This fresh, moisturising soap is made with Australian Essential Oils and has a definite Australian scent. Moisturising, Calming and Fresh this soap is gentle enough for the face. Rosalina is relaxing, refreshing and calming. It is similar to Lavender but a fresher alternative. An earthy aroma. Lemon Ironbark is a fresh, gentle, lemon and lime aroma with antibacterial properties. It leaves my skin feeling lovely and soft, never dry.
Buy a 100g bar for $7.95 from Flora & Fauna.
Life Basics Activated Charcoal Face & Body Soap
Nourished Life is one of my favourite shops – not ‘favourite natural shop’, not ‘favourite online shop’, favourite shop, period. It seems like only a natural progression that they would start making their own range of awesome products*. This Life Basics Activated Charcoal Body Soap is gentle and unscented for use on both face and body.
The Activated Coconut Charcoal content with its powerful absorption attributes helps to removes dirt and suck up impurities, gently cleansing dirt and excess oils from the skin. At the same time the moisturising oils of Olive and Coconut Oils plus Shea Butter nourish and soften, so skin is left comfortably hydrated and smooth. Suitable for all skin types, including on the face.
Buy a 120g bar for $7.95 from Nourished Life.
*Note: I am not affiliated with or have any other relationship with them other than as a loyal customer.
Salt & Glow So Loved Soap
This is the fancy version of a bar soap.
Salt & Glow So Loved Soap combines skin-firming Pink Clay and soothing, gently exfoliating Pink Himalayan Salts with the loving aromas of Rose Geranium, Grapefruit and Bergamot in this natural, non-drying soap. It really does smell amazing! Enriched with moisturising Shea Butter and plant-based oils, including Coconut and Safflower, your skin is left feeling soft, smooth and glowing.
Made in Australia, handcrafted in small batched for freshness. No animal testing.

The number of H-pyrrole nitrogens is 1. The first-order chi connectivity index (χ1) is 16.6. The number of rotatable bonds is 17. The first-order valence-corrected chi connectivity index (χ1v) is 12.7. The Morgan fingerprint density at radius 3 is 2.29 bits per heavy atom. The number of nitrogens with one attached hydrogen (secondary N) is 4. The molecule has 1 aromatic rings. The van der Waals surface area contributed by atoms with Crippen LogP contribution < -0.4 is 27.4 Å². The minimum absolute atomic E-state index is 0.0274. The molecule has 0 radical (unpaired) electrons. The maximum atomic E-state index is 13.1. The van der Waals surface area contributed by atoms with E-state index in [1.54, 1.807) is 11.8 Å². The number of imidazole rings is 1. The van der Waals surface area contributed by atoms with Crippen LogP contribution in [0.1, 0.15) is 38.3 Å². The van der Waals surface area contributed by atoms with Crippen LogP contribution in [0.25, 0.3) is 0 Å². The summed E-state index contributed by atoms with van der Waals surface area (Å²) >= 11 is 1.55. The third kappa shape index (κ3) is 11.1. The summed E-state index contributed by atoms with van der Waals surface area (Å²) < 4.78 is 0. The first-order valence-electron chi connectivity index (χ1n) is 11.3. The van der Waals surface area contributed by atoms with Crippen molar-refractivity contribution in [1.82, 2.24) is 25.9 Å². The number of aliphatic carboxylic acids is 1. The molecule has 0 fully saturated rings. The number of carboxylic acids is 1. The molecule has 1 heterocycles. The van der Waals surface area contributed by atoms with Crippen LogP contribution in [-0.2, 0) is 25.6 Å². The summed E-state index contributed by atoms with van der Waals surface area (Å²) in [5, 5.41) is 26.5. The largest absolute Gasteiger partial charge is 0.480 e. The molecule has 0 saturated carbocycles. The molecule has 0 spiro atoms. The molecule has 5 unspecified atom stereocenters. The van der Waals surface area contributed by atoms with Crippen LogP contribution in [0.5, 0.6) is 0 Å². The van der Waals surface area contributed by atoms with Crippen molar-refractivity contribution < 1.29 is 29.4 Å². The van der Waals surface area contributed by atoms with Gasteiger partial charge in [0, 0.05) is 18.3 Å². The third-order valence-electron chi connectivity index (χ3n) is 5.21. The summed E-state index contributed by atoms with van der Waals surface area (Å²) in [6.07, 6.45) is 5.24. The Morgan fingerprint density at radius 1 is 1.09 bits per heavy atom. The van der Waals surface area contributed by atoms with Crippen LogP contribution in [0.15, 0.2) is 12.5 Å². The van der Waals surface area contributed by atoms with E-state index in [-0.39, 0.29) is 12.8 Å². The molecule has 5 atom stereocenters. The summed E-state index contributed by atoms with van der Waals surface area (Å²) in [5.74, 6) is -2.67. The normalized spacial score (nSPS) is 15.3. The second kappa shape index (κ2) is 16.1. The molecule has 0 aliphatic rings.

Buy a 100g bar for $8 from Nourished Life.
Priya Soap Bar Goats Milk
I tried really hard to find a bar soap you could readily buy instores, rather than online. It was frustratingly hard! This was the best I could find – available in most supermarkets.
Made from the finest quality goats milk and vegetable oils, this natural soap creates a luxurious wash, gentle enough for both face and body. The moisturising properties of Goats Milk and Vitamin E leave your skin smooth and moisturised.
On their website they state, “Priya products are mindfully formulated, premium quality and Australian-made. We strive to ensure that all of our ingredients are ethically sourced and we guarantee our products will never be tested on animals.” I hope this means the palm oil they use is from sustainable, orangutan-friendly sources.
It does contain fragrance though and I can’t confirm what kind (i.e. natural or synthetic). But if you need soap in a hurry or on a budget, this one’s not too bad.
Buy a 100g bar for $2.09 from Woolworths.
Alternatively, check out your local markets
Homemade soaps are also becoming increasingly common, thanks to this soapy trend. You can find them at most local markets (even in my small, regional town!). This is the super green option as you can pick up locally made soaps – often with local ingredients, cutting out all the additional transportation costs. Just ask a few questions of the seller before buying, to ensure they’re 100% natural.